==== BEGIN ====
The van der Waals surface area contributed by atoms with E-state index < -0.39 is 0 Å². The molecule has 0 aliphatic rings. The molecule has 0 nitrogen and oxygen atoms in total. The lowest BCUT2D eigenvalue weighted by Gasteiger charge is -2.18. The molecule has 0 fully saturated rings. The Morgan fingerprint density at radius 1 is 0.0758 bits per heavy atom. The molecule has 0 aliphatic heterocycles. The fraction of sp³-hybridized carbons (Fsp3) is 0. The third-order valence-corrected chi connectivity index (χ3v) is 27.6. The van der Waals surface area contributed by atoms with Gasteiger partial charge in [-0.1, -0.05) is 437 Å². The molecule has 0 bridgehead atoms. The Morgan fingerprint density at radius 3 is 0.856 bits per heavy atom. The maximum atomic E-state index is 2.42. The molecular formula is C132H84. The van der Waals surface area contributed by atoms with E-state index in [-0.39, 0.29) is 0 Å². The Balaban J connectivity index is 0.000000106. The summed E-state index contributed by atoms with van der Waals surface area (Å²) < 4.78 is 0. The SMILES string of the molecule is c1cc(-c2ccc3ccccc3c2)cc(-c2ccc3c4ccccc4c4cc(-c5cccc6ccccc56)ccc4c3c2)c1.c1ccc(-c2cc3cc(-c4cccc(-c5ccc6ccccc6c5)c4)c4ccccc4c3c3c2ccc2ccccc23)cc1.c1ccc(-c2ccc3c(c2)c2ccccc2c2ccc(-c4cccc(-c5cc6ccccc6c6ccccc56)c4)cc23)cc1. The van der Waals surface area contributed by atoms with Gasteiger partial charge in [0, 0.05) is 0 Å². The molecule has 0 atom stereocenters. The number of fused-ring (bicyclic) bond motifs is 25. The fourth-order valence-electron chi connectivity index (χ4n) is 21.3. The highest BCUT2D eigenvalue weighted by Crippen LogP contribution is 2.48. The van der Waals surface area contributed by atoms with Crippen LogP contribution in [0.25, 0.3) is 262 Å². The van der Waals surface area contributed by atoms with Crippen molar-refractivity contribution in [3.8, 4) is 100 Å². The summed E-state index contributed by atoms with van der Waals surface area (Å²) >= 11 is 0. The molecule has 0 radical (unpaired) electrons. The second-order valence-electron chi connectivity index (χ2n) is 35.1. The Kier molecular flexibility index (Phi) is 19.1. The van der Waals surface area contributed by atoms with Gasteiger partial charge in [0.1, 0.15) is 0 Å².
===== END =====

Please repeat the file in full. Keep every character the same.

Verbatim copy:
The van der Waals surface area contributed by atoms with E-state index < -0.39 is 0 Å². The molecule has 0 aliphatic rings. The molecule has 0 nitrogen and oxygen atoms in total. The lowest BCUT2D eigenvalue weighted by Gasteiger charge is -2.18. The molecule has 0 fully saturated rings. The Morgan fingerprint density at radius 1 is 0.0758 bits per heavy atom. The molecule has 0 aliphatic heterocycles. The fraction of sp³-hybridized carbons (Fsp3) is 0. The third-order valence-corrected chi connectivity index (χ3v) is 27.6. The van der Waals surface area contributed by atoms with Gasteiger partial charge in [-0.1, -0.05) is 437 Å². The molecule has 0 bridgehead atoms. The Morgan fingerprint density at radius 3 is 0.856 bits per heavy atom. The maximum atomic E-state index is 2.42. The molecular formula is C132H84. The van der Waals surface area contributed by atoms with E-state index in [-0.39, 0.29) is 0 Å². The Balaban J connectivity index is 0.000000106. The summed E-state index contributed by atoms with van der Waals surface area (Å²) < 4.78 is 0. The SMILES string of the molecule is c1cc(-c2ccc3ccccc3c2)cc(-c2ccc3c4ccccc4c4cc(-c5cccc6ccccc56)ccc4c3c2)c1.c1ccc(-c2cc3cc(-c4cccc(-c5ccc6ccccc6c5)c4)c4ccccc4c3c3c2ccc2ccccc23)cc1.c1ccc(-c2ccc3c(c2)c2ccccc2c2ccc(-c4cccc(-c5cc6ccccc6c6ccccc56)c4)cc23)cc1. The van der Waals surface area contributed by atoms with Gasteiger partial charge in [0, 0.05) is 0 Å². The molecule has 0 atom stereocenters. The number of fused-ring (bicyclic) bond motifs is 25. The fourth-order valence-electron chi connectivity index (χ4n) is 21.3. The highest BCUT2D eigenvalue weighted by Crippen LogP contribution is 2.48. The van der Waals surface area contributed by atoms with Crippen LogP contribution in [0.25, 0.3) is 262 Å². The van der Waals surface area contributed by atoms with Crippen molar-refractivity contribution in [3.8, 4) is 100 Å². The summed E-state index contributed by atoms with van der Waals surface area (Å²) >= 11 is 0. The molecule has 0 radical (unpaired) electrons. The second-order valence-electron chi connectivity index (χ2n) is 35.1. The Kier molecular flexibility index (Phi) is 19.1. The van der Waals surface area contributed by atoms with Gasteiger partial charge in [0.1, 0.15) is 0 Å².